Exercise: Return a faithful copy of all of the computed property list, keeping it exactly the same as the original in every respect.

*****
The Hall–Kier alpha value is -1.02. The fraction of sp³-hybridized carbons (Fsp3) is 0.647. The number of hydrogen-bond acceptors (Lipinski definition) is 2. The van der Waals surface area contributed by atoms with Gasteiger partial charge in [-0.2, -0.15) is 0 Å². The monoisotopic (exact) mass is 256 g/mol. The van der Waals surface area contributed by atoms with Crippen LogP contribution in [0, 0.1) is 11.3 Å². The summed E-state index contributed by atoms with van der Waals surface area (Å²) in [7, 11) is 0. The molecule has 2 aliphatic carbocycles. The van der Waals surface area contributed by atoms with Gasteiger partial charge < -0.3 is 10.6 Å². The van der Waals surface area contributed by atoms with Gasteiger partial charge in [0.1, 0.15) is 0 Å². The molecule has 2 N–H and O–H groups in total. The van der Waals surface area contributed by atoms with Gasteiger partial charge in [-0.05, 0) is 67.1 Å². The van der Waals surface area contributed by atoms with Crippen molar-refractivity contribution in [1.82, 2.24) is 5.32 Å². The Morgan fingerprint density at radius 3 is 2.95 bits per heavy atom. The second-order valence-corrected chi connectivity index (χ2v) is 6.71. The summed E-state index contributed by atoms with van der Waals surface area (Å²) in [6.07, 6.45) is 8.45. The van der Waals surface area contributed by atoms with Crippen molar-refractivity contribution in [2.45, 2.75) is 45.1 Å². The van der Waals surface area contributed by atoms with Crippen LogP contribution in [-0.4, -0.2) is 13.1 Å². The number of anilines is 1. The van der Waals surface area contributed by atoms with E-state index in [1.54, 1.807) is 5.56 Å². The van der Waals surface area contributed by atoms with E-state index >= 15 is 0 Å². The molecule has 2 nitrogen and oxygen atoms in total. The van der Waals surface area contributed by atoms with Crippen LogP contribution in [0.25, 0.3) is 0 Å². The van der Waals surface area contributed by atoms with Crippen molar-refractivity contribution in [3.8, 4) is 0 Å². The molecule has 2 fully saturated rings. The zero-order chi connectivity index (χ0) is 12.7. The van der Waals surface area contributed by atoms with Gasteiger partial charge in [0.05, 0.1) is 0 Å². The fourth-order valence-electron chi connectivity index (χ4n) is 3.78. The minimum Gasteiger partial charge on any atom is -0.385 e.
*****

The Hall–Kier alpha value is -1.02. The fraction of sp³-hybridized carbons (Fsp3) is 0.647. The number of hydrogen-bond acceptors (Lipinski definition) is 2. The van der Waals surface area contributed by atoms with Gasteiger partial charge in [-0.2, -0.15) is 0 Å². The monoisotopic (exact) mass is 256 g/mol. The van der Waals surface area contributed by atoms with Crippen LogP contribution in [0, 0.1) is 11.3 Å². The summed E-state index contributed by atoms with van der Waals surface area (Å²) in [7, 11) is 0. The molecule has 2 aliphatic carbocycles. The van der Waals surface area contributed by atoms with Gasteiger partial charge < -0.3 is 10.6 Å². The van der Waals surface area contributed by atoms with Gasteiger partial charge in [0.1, 0.15) is 0 Å². The molecule has 2 N–H and O–H groups in total. The van der Waals surface area contributed by atoms with Gasteiger partial charge in [-0.05, 0) is 67.1 Å². The van der Waals surface area contributed by atoms with Crippen molar-refractivity contribution in [1.82, 2.24) is 5.32 Å². The Morgan fingerprint density at radius 3 is 2.95 bits per heavy atom. The second-order valence-corrected chi connectivity index (χ2v) is 6.71. The summed E-state index contributed by atoms with van der Waals surface area (Å²) in [6.07, 6.45) is 8.45. The van der Waals surface area contributed by atoms with Crippen molar-refractivity contribution in [2.45, 2.75) is 45.1 Å². The van der Waals surface area contributed by atoms with Crippen LogP contribution in [-0.4, -0.2) is 13.1 Å². The number of anilines is 1. The van der Waals surface area contributed by atoms with E-state index in [1.54, 1.807) is 5.56 Å². The van der Waals surface area contributed by atoms with E-state index >= 15 is 0 Å². The molecule has 2 nitrogen and oxygen atoms in total. The van der Waals surface area contributed by atoms with Crippen LogP contribution in [0.25, 0.3) is 0 Å². The van der Waals surface area contributed by atoms with Crippen molar-refractivity contribution in [3.8, 4) is 0 Å². The molecule has 2 fully saturated rings. The zero-order chi connectivity index (χ0) is 12.7. The van der Waals surface area contributed by atoms with Gasteiger partial charge in [0.05, 0.1) is 0 Å². The fourth-order valence-electron chi connectivity index (χ4n) is 3.78. The minimum Gasteiger partial charge on any atom is -0.385 e.